Spot exchanges have been suffering over the past couple of months, as underlined by the outflows generated in terms of Bitcoin. With investors looking out for another medium to acquire digital assets, no group of investors is currently paying more than the ones involved with Grayscale, especially the Grayscale Ethereum Trust.
At press time, grayscale.co dictated that the market price per share of ETHE was about $218 and ETH holdings per share were estimated to be a mere $23.03. Hence, it meant that investors were paying a premium of over 1000 percent to gain secure exposure to Ethereum’s price performance.
Additionally, it was also established that the market price of ETHE had risen by 743 percent since the start of 2020.
Now, according to a recent Longhash article, shares of ETHE sky-rocketed due to the significant increase in demand for Ethereum from a wider market. The magnitude, the degree with which ETHE prices rose were evident in light of the fact that the world’s largest altcoin has been outperforming Bitcoin since the beginning of May, in terms of positive gains.
The market price per ETHE was as high at $239.50 on 4 June, a time when ETH was valued at $241.48. For comparison, ETH was valued at a higher price at the time of writing, so the same had dropped in value over the past week.
The sudden rise in premiums is still a mystery as the post read,
“ETHE shares trading effectively for the same price as Ethereum meant that investors were buying exposure to the cryptocurrency at an implied price of approximately $2,500.”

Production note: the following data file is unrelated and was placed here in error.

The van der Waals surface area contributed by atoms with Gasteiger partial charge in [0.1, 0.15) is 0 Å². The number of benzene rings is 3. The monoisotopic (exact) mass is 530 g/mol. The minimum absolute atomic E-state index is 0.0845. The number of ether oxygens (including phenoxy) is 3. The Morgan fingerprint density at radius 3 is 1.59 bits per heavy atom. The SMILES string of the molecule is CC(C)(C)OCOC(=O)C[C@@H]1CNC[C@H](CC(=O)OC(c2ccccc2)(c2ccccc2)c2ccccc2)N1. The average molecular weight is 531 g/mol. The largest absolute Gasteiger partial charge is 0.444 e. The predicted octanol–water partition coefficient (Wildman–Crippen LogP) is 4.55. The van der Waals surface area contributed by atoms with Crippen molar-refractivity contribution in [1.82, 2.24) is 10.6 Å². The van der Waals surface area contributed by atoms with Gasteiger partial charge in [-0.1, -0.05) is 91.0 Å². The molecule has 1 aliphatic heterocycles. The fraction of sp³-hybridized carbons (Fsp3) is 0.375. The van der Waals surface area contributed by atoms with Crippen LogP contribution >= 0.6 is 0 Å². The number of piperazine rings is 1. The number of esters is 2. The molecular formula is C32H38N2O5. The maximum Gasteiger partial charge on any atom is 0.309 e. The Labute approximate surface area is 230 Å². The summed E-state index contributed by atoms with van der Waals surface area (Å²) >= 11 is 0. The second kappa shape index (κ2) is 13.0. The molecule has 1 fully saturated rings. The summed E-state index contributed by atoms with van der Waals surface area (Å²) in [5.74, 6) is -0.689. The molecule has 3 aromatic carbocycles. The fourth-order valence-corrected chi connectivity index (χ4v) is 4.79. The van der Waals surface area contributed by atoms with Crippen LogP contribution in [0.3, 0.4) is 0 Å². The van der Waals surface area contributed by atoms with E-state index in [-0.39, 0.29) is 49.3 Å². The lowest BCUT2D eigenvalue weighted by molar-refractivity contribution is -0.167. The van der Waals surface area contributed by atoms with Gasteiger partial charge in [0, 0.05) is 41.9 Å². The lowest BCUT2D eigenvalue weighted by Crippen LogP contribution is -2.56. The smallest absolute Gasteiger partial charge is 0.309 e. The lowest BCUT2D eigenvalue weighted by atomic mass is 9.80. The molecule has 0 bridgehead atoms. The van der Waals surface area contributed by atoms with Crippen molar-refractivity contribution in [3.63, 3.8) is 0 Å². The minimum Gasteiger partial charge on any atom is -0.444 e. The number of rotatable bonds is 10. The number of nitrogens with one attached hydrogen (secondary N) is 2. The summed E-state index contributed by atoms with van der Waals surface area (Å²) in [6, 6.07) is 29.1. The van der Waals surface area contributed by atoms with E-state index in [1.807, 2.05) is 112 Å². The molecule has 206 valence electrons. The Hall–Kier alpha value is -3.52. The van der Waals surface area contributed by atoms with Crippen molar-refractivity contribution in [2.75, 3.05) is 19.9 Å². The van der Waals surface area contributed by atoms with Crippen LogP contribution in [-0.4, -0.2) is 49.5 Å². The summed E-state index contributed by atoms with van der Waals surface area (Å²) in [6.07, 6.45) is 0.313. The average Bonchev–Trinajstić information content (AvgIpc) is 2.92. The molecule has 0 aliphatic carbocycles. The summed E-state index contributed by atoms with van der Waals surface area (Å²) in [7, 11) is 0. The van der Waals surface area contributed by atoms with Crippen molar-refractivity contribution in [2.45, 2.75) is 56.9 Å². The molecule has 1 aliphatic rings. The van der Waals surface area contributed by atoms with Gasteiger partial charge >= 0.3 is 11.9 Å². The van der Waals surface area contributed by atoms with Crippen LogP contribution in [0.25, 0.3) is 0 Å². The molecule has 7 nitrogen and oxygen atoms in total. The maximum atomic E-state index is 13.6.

Are institutional investors getting strongly involved with Ethereum as well?
From the attached chart, it can be observed that Grayscale‘s products are mostly generated and driven by institutional investors. It is likely that some of these inflows are viewed on the premium as investors can sell at a premium on OTC markets after their holdings are locked up.
However, the premium might not be directly indicative of institutional demand. The premium is simply a function of the lack of redemption mechanism and poor awareness about it among retail investors.
Is the high premium going to last?
The premium is unlikely to last, fortunately, for retail investors.
Even though ETHE trades on the secondary market, the market shares are minted via a private placement process that only involves accredited investors. Now, institutions can be accredited investors as well and they can buy ETHE shares for the same valuation as the spot prices. However, they need to hold their shares for a lock-up period of one year.
Now, according to reports, about $75 million will be unlocked by the end of October, a figure that will be close to $100 million by 2020. After that, the holders will have the option to liquidate them on the secondary market for a profit on the premium.
As a result, the market share value of ETHE will start to decline as the shares hit the secondary market.